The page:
'Curb Your Enthusiasm' Season 11: The Genius of Larry David's Comedy - Rolling Stone
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How Larry David Gives Hollywood the Finger With ‘Curb Your Enthusiasm’

The iconically cranky creator makes exactly the show he wants, when he wants to — and we reap the comedic rewards

Larry David in season 11 of Curb Your EnthusiasmLarry David in season 11 of Curb Your Enthusiasm

Larry David in Season 11 of 'Curb Your Enthusiasm.'

John P. Johnson/HBO

Before there was Curb Your Enthusiasm, there was the HBO comedy special Larry David: Curb Your Enthusiasm. Well, if we’re being pedantic, before there was either of those, there was Seinfeld, without which neither version of Curb would have a reason to exist. But back in that 1999 special, Seinfeld‘s co-creator played a lightly fictionalized version of himself, preparing to perform stand-up comedy for the first time since the NBC sitcom had made him incredibly rich and vaguely famous.

Larry David: Curb Your Enthusiasm is fascinating for the ways in which it does and doesn’t resemble its follow-up series, which HBO has run off and on for the entire 21st century. (An 11th season debuts on Oct. 24.) Larry is there. So are Jeff Garlin as Larry’s long-suffering manager Jeff and Cheryl Hines as Larry’s even longer-suffering wife Cheryl. The OG faux-Larry also has a very familiar knack for offending people, even when he’s trying to do a good deed. But there’s a mockumentary format — including talking-head interviews with Jerry Seinfeld, Jason Alexander, and others — that David, director Robert Weide, and their collaborators would immediately ditch once Curb became an ongoing show. Larry and Cheryl are parents in this version (their daughter is referred to, but not shown). And, like on Seinfeld, the action is periodically interrupted for bits of stand-up — though Larry’s sense of humor is a bit more askew than Jerry’s, with routines centered on things like Hitler’s contempt for magicians, or how annoying it would be to live next door to Jonas Salk’s mother.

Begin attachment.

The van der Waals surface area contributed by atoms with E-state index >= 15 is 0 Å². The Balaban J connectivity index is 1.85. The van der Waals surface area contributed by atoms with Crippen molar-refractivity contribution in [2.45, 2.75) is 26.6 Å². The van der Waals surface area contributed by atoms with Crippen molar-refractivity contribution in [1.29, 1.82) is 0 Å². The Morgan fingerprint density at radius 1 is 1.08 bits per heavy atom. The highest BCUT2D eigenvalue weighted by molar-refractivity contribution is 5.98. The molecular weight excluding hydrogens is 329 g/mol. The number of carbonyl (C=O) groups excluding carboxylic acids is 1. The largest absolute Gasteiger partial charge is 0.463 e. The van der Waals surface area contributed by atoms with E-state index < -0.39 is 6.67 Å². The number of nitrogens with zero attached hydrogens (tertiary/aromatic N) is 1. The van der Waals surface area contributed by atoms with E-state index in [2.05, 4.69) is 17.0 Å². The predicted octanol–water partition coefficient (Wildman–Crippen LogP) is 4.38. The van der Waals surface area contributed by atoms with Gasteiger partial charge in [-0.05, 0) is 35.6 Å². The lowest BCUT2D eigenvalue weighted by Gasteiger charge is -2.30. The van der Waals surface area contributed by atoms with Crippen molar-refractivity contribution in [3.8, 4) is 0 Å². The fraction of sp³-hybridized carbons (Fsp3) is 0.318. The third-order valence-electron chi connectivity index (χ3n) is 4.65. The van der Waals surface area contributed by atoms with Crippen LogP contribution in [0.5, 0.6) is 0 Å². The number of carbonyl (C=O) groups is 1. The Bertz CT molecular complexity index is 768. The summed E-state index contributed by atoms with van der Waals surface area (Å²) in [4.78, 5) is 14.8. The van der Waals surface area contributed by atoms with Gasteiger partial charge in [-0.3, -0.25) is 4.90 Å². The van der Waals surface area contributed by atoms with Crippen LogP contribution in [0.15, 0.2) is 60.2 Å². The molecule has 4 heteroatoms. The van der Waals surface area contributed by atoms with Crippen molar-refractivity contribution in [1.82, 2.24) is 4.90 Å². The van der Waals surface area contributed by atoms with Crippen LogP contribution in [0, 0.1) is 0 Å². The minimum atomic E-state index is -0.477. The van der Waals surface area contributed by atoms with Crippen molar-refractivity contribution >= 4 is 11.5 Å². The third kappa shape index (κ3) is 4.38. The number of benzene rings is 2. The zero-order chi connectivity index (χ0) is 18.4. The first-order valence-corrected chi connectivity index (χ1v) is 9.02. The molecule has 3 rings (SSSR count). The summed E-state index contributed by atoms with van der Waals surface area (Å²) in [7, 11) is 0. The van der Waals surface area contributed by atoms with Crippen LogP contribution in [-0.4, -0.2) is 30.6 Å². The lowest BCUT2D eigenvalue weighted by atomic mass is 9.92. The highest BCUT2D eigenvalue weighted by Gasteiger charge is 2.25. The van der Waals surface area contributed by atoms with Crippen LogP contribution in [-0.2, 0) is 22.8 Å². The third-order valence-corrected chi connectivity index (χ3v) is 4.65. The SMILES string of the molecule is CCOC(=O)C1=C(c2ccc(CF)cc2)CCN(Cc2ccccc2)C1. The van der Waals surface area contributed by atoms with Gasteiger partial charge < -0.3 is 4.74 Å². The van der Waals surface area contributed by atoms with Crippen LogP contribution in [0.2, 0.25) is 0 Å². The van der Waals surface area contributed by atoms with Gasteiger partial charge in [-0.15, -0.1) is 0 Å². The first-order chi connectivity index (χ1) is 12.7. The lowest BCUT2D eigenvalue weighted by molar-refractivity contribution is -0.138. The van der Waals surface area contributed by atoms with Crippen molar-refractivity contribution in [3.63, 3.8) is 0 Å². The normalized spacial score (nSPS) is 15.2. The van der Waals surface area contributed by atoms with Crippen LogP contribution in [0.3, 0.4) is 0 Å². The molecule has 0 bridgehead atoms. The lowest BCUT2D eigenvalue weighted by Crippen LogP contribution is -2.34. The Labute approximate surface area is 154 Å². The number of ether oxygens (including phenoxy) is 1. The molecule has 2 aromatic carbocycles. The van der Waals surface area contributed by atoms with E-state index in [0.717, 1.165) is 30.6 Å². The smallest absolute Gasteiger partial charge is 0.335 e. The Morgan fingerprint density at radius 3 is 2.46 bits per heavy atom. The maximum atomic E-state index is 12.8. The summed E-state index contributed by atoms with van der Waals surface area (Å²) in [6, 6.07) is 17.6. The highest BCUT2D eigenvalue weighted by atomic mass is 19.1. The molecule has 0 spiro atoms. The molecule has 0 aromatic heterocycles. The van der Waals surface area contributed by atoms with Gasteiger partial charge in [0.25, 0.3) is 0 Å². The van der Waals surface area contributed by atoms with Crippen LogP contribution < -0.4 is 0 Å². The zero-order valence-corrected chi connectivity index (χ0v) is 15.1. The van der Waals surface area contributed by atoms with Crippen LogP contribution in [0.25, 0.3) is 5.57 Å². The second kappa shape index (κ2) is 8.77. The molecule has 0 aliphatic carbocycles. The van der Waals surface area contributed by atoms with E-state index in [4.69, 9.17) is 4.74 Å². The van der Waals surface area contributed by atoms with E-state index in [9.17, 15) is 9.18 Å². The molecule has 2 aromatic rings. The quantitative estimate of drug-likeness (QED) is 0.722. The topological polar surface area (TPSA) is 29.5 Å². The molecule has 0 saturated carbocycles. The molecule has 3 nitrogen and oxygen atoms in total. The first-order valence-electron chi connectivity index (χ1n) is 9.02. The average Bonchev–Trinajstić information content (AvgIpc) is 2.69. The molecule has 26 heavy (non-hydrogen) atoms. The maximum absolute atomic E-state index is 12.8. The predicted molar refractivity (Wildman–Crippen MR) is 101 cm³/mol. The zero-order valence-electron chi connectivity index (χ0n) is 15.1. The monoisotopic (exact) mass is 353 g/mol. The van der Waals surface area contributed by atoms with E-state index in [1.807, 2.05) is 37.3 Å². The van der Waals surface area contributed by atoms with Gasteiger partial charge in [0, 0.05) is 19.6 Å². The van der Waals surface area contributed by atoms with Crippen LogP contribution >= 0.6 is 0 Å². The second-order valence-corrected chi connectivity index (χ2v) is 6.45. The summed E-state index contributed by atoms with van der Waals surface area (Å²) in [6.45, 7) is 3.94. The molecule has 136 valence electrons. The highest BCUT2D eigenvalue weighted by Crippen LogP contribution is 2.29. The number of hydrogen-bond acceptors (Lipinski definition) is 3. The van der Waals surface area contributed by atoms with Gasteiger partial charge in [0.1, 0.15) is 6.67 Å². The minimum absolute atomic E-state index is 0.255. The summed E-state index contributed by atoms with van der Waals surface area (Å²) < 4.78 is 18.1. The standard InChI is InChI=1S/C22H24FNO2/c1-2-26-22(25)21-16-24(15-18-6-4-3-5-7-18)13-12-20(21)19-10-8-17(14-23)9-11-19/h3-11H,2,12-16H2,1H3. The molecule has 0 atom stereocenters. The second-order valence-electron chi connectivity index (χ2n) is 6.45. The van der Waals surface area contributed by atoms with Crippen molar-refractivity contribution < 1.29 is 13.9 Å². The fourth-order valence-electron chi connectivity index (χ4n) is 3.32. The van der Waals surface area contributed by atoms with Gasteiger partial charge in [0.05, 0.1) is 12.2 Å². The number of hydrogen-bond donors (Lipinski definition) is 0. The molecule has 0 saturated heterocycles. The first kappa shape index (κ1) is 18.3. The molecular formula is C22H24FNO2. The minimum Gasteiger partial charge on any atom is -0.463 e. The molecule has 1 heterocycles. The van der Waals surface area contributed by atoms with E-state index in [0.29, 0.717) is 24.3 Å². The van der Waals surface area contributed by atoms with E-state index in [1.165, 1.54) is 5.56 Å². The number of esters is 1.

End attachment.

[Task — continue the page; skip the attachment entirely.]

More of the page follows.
The TV series would build out a supporting cast of friends (Richard Lewis as himself, J.B. Smoove as the pathologically confident Leon) and enemies (Ted Danson, or Susie Essman as Jeff’s foul-mouthed wife Susie), though some of the most memorable characters didn’t turn up for a while. The late, great Bob Einstein(*) didn’t even appear as Larry’s hilariously disapproving frenemy Marty Funkhouser until the fourth season, for instance, and Leon didn’t arrive until the sixth. Still, the show borrowed what it could from the special, particularly the idea of Larry complaining about and/or exploiting social niceties, like the practice of swearing an oath on your children.

(*) Einstein’s brother, Albert Brooks, is set to appear in this new season. Will he play himself, or another member of the troublesome Funkhouser clan? The latter sounds more fun, and if Vince Vaughn isn’t too famous to play a Funkhouser, then Brooks shouldn’t be, either.  

The plot of the special culminates with Larry deciding that he does not, in fact, want to return to stand-up full-time. So he conjures up a transparently fake excuse about his stepfather being in a coma for a pair of apoplectic HBO executives who were planning to televise his big concert. That arc very much fits in with way Curb works as a series: The fictionalized Larry keeps an office and frequently talks about big projects. More often than not, though, he sabotages his own efforts, and you get a sense after a while that the guy doesn’t really like working. Or, at least, he doesn’t like continuing to work in his chosen field; the arc last season where he opened a coffee shop as a “spite store” to punish an irritating, rival mocha-slinger was the most professionally engaged we’ve ever seen Larry on the show.